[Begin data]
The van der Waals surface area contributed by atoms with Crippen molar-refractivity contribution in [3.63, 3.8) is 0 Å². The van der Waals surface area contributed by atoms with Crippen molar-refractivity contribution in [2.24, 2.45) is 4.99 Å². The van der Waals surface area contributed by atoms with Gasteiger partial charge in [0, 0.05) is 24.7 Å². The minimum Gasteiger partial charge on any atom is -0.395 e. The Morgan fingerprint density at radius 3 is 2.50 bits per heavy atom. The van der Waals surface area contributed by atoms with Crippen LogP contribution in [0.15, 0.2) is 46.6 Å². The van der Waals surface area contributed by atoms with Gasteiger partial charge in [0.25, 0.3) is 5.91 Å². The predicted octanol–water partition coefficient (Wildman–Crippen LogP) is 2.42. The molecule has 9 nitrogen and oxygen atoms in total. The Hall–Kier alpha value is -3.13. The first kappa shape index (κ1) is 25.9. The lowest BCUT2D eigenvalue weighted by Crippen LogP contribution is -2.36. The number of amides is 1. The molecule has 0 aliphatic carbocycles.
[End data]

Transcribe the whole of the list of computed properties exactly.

The van der Waals surface area contributed by atoms with Crippen molar-refractivity contribution in [3.63, 3.8) is 0 Å². The van der Waals surface area contributed by atoms with Crippen molar-refractivity contribution in [2.24, 2.45) is 4.99 Å². The van der Waals surface area contributed by atoms with Gasteiger partial charge in [0, 0.05) is 24.7 Å². The minimum Gasteiger partial charge on any atom is -0.395 e. The Morgan fingerprint density at radius 3 is 2.50 bits per heavy atom. The van der Waals surface area contributed by atoms with Crippen LogP contribution in [0.15, 0.2) is 46.6 Å². The van der Waals surface area contributed by atoms with Gasteiger partial charge in [0.25, 0.3) is 5.91 Å². The predicted octanol–water partition coefficient (Wildman–Crippen LogP) is 2.42. The molecule has 9 nitrogen and oxygen atoms in total. The Hall–Kier alpha value is -3.13. The first kappa shape index (κ1) is 25.9. The lowest BCUT2D eigenvalue weighted by Crippen LogP contribution is -2.36. The number of amides is 1. The molecule has 0 aliphatic carbocycles.